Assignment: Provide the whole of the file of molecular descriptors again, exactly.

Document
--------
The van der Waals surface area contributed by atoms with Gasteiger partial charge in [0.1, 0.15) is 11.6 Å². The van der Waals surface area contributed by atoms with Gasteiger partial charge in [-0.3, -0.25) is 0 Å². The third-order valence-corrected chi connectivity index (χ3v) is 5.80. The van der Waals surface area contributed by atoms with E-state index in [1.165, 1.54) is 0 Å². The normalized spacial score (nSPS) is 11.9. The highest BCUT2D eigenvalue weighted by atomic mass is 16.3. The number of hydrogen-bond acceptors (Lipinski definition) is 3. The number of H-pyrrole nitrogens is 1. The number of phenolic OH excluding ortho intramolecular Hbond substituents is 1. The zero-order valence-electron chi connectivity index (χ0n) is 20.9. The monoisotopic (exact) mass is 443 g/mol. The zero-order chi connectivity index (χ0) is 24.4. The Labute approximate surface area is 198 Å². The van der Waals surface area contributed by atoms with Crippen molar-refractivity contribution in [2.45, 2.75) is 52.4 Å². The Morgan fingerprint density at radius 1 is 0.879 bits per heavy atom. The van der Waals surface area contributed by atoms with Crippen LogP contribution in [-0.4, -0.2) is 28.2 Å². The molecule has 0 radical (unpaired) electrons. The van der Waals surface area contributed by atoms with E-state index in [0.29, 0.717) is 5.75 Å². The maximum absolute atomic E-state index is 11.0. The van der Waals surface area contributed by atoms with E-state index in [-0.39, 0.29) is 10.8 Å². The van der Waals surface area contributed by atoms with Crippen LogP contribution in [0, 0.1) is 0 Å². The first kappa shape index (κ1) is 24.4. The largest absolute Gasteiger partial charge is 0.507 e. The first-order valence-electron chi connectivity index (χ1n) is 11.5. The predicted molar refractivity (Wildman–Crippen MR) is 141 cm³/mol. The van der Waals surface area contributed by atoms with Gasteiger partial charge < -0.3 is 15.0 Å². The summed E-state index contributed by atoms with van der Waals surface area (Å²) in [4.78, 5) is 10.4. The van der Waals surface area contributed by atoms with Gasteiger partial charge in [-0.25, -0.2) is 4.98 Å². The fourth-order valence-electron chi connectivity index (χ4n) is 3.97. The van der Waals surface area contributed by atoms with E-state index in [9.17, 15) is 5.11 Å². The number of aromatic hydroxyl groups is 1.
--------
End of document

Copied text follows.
The van der Waals surface area contributed by atoms with Gasteiger partial charge in [0.1, 0.15) is 11.6 Å². The van der Waals surface area contributed by atoms with Gasteiger partial charge in [-0.3, -0.25) is 0 Å². The third-order valence-corrected chi connectivity index (χ3v) is 5.80. The van der Waals surface area contributed by atoms with E-state index in [1.165, 1.54) is 0 Å². The normalized spacial score (nSPS) is 11.9. The highest BCUT2D eigenvalue weighted by atomic mass is 16.3. The number of hydrogen-bond acceptors (Lipinski definition) is 3. The number of H-pyrrole nitrogens is 1. The number of phenolic OH excluding ortho intramolecular Hbond substituents is 1. The zero-order valence-electron chi connectivity index (χ0n) is 20.9. The monoisotopic (exact) mass is 443 g/mol. The zero-order chi connectivity index (χ0) is 24.4. The Labute approximate surface area is 198 Å². The van der Waals surface area contributed by atoms with Crippen molar-refractivity contribution in [2.45, 2.75) is 52.4 Å². The Morgan fingerprint density at radius 1 is 0.879 bits per heavy atom. The van der Waals surface area contributed by atoms with Crippen LogP contribution in [-0.4, -0.2) is 28.2 Å². The molecule has 0 radical (unpaired) electrons. The van der Waals surface area contributed by atoms with E-state index in [0.29, 0.717) is 5.75 Å². The maximum absolute atomic E-state index is 11.0. The van der Waals surface area contributed by atoms with E-state index in [-0.39, 0.29) is 10.8 Å². The van der Waals surface area contributed by atoms with Crippen LogP contribution in [0, 0.1) is 0 Å². The first kappa shape index (κ1) is 24.4. The largest absolute Gasteiger partial charge is 0.507 e. The first-order valence-electron chi connectivity index (χ1n) is 11.5. The predicted molar refractivity (Wildman–Crippen MR) is 141 cm³/mol. The van der Waals surface area contributed by atoms with Gasteiger partial charge < -0.3 is 15.0 Å². The summed E-state index contributed by atoms with van der Waals surface area (Å²) in [4.78, 5) is 10.4. The van der Waals surface area contributed by atoms with Gasteiger partial charge in [-0.25, -0.2) is 4.98 Å². The fourth-order valence-electron chi connectivity index (χ4n) is 3.97. The van der Waals surface area contributed by atoms with E-state index in [9.17, 15) is 5.11 Å². The number of aromatic hydroxyl groups is 1.